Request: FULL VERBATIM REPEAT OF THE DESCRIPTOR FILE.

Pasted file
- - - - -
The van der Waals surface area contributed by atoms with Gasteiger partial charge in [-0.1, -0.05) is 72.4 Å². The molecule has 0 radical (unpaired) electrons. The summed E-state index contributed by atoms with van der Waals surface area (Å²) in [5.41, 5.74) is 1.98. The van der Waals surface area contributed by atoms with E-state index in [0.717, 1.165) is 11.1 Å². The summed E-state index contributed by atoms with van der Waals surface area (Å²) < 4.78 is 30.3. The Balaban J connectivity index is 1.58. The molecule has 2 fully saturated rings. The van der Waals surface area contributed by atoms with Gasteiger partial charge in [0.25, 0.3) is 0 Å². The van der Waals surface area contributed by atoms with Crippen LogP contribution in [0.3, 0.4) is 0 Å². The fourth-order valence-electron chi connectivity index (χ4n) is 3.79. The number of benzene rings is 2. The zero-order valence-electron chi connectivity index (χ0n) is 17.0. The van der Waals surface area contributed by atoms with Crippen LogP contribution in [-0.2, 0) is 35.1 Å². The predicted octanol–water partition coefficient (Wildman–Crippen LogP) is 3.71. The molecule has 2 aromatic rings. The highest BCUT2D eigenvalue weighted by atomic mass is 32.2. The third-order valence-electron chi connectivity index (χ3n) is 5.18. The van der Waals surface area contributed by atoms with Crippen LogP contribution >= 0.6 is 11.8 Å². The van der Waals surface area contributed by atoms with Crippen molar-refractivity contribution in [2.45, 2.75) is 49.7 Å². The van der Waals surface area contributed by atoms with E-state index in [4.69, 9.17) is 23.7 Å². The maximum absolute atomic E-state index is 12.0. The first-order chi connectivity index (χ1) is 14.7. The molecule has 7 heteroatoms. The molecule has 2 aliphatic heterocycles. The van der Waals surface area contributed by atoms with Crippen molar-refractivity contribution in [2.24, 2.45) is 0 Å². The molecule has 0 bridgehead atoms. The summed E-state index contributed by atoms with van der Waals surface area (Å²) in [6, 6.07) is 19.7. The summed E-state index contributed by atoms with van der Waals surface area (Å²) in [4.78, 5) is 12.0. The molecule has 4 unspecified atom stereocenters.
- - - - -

The van der Waals surface area contributed by atoms with Gasteiger partial charge in [-0.1, -0.05) is 72.4 Å². The molecule has 0 radical (unpaired) electrons. The summed E-state index contributed by atoms with van der Waals surface area (Å²) in [5.41, 5.74) is 1.98. The van der Waals surface area contributed by atoms with E-state index in [0.717, 1.165) is 11.1 Å². The summed E-state index contributed by atoms with van der Waals surface area (Å²) < 4.78 is 30.3. The Balaban J connectivity index is 1.58. The molecule has 2 fully saturated rings. The van der Waals surface area contributed by atoms with Gasteiger partial charge in [0.25, 0.3) is 0 Å². The van der Waals surface area contributed by atoms with Crippen LogP contribution in [0.3, 0.4) is 0 Å². The fourth-order valence-electron chi connectivity index (χ4n) is 3.79. The number of benzene rings is 2. The zero-order valence-electron chi connectivity index (χ0n) is 17.0. The van der Waals surface area contributed by atoms with Crippen LogP contribution in [-0.2, 0) is 35.1 Å². The predicted octanol–water partition coefficient (Wildman–Crippen LogP) is 3.71. The molecule has 2 aromatic rings. The highest BCUT2D eigenvalue weighted by atomic mass is 32.2. The third-order valence-electron chi connectivity index (χ3n) is 5.18. The van der Waals surface area contributed by atoms with Crippen LogP contribution >= 0.6 is 11.8 Å². The van der Waals surface area contributed by atoms with Crippen molar-refractivity contribution in [2.45, 2.75) is 49.7 Å². The van der Waals surface area contributed by atoms with E-state index in [4.69, 9.17) is 23.7 Å². The maximum absolute atomic E-state index is 12.0. The first-order chi connectivity index (χ1) is 14.7. The molecule has 7 heteroatoms. The molecule has 2 aliphatic heterocycles. The van der Waals surface area contributed by atoms with Crippen molar-refractivity contribution in [2.24, 2.45) is 0 Å². The molecule has 0 bridgehead atoms. The summed E-state index contributed by atoms with van der Waals surface area (Å²) in [6, 6.07) is 19.7. The summed E-state index contributed by atoms with van der Waals surface area (Å²) in [4.78, 5) is 12.0. The molecule has 4 unspecified atom stereocenters.